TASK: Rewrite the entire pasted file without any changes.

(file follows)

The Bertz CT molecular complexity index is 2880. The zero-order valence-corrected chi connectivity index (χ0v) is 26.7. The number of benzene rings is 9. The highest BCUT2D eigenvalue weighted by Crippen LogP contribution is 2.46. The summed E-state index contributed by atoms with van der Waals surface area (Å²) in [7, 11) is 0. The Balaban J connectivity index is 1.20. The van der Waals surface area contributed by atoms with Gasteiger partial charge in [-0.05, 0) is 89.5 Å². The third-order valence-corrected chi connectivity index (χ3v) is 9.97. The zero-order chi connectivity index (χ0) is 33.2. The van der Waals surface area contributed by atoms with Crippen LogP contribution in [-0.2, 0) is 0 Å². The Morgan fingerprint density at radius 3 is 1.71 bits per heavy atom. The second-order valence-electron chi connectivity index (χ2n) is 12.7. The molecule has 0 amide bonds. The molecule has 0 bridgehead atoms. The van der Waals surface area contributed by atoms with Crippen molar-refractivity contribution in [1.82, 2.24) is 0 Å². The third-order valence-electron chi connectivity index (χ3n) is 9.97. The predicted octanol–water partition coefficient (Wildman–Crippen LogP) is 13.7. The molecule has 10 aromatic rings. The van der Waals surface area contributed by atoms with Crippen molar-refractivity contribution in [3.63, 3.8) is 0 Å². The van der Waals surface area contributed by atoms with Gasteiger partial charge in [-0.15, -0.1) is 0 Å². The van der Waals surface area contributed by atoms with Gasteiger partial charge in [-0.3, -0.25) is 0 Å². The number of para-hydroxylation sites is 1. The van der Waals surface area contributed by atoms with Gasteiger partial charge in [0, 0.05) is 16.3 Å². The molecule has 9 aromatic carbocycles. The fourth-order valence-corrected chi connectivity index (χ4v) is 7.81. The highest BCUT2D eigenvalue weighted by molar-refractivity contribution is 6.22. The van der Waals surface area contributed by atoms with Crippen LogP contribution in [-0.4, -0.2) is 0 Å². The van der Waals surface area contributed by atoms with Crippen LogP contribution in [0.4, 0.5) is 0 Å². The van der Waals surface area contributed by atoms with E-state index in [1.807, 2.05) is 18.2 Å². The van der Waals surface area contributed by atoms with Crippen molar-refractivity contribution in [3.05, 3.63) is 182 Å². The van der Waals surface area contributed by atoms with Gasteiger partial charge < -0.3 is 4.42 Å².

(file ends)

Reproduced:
The Bertz CT molecular complexity index is 2880. The zero-order valence-corrected chi connectivity index (χ0v) is 26.7. The number of benzene rings is 9. The highest BCUT2D eigenvalue weighted by Crippen LogP contribution is 2.46. The summed E-state index contributed by atoms with van der Waals surface area (Å²) in [7, 11) is 0. The Balaban J connectivity index is 1.20. The van der Waals surface area contributed by atoms with Gasteiger partial charge in [-0.05, 0) is 89.5 Å². The third-order valence-corrected chi connectivity index (χ3v) is 9.97. The zero-order chi connectivity index (χ0) is 33.2. The van der Waals surface area contributed by atoms with Crippen LogP contribution in [-0.2, 0) is 0 Å². The Morgan fingerprint density at radius 3 is 1.71 bits per heavy atom. The second-order valence-electron chi connectivity index (χ2n) is 12.7. The molecule has 0 amide bonds. The molecule has 0 bridgehead atoms. The van der Waals surface area contributed by atoms with Crippen molar-refractivity contribution in [1.82, 2.24) is 0 Å². The third-order valence-electron chi connectivity index (χ3n) is 9.97. The predicted octanol–water partition coefficient (Wildman–Crippen LogP) is 13.7. The molecule has 10 aromatic rings. The van der Waals surface area contributed by atoms with Crippen molar-refractivity contribution in [3.63, 3.8) is 0 Å². The van der Waals surface area contributed by atoms with Gasteiger partial charge in [-0.15, -0.1) is 0 Å². The van der Waals surface area contributed by atoms with Gasteiger partial charge in [-0.3, -0.25) is 0 Å². The number of para-hydroxylation sites is 1. The van der Waals surface area contributed by atoms with Gasteiger partial charge in [0, 0.05) is 16.3 Å². The molecule has 9 aromatic carbocycles. The fourth-order valence-corrected chi connectivity index (χ4v) is 7.81. The highest BCUT2D eigenvalue weighted by molar-refractivity contribution is 6.22. The van der Waals surface area contributed by atoms with Crippen LogP contribution in [-0.4, -0.2) is 0 Å². The van der Waals surface area contributed by atoms with Crippen LogP contribution in [0.4, 0.5) is 0 Å². The van der Waals surface area contributed by atoms with E-state index in [1.807, 2.05) is 18.2 Å². The van der Waals surface area contributed by atoms with Crippen molar-refractivity contribution in [3.05, 3.63) is 182 Å². The van der Waals surface area contributed by atoms with Gasteiger partial charge < -0.3 is 4.42 Å².